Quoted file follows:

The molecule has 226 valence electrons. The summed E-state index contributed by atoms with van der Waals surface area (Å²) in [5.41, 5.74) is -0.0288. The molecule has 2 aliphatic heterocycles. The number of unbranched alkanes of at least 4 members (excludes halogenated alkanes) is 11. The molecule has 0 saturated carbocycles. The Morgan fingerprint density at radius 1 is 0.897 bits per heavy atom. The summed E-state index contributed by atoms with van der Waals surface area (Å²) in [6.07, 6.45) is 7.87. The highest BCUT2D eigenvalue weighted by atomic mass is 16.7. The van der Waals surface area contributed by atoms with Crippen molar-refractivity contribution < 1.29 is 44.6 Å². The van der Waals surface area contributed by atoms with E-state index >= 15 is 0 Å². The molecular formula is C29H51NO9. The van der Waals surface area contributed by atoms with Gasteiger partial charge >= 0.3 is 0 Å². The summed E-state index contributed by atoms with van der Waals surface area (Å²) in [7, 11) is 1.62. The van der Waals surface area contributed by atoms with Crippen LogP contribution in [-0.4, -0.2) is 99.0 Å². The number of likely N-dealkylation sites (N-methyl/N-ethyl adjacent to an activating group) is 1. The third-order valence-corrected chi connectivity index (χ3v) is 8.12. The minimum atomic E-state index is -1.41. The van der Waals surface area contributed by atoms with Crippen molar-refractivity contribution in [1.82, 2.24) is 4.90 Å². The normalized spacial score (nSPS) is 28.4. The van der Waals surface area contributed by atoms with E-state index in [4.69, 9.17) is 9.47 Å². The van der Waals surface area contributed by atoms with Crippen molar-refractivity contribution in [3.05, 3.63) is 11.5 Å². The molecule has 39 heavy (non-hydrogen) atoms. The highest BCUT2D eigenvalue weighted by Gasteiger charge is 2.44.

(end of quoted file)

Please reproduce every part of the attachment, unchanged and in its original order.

The molecule has 226 valence electrons. The summed E-state index contributed by atoms with van der Waals surface area (Å²) in [5.41, 5.74) is -0.0288. The molecule has 2 aliphatic heterocycles. The number of unbranched alkanes of at least 4 members (excludes halogenated alkanes) is 11. The molecule has 0 saturated carbocycles. The Morgan fingerprint density at radius 1 is 0.897 bits per heavy atom. The summed E-state index contributed by atoms with van der Waals surface area (Å²) in [6.07, 6.45) is 7.87. The highest BCUT2D eigenvalue weighted by atomic mass is 16.7. The van der Waals surface area contributed by atoms with Crippen molar-refractivity contribution < 1.29 is 44.6 Å². The van der Waals surface area contributed by atoms with E-state index >= 15 is 0 Å². The molecular formula is C29H51NO9. The van der Waals surface area contributed by atoms with Gasteiger partial charge >= 0.3 is 0 Å². The summed E-state index contributed by atoms with van der Waals surface area (Å²) in [7, 11) is 1.62. The van der Waals surface area contributed by atoms with Crippen LogP contribution in [-0.4, -0.2) is 99.0 Å². The number of likely N-dealkylation sites (N-methyl/N-ethyl adjacent to an activating group) is 1. The third-order valence-corrected chi connectivity index (χ3v) is 8.12. The minimum atomic E-state index is -1.41. The van der Waals surface area contributed by atoms with Crippen molar-refractivity contribution in [1.82, 2.24) is 4.90 Å². The normalized spacial score (nSPS) is 28.4. The van der Waals surface area contributed by atoms with E-state index in [4.69, 9.17) is 9.47 Å². The van der Waals surface area contributed by atoms with Crippen molar-refractivity contribution in [3.05, 3.63) is 11.5 Å². The molecule has 39 heavy (non-hydrogen) atoms. The highest BCUT2D eigenvalue weighted by Gasteiger charge is 2.44.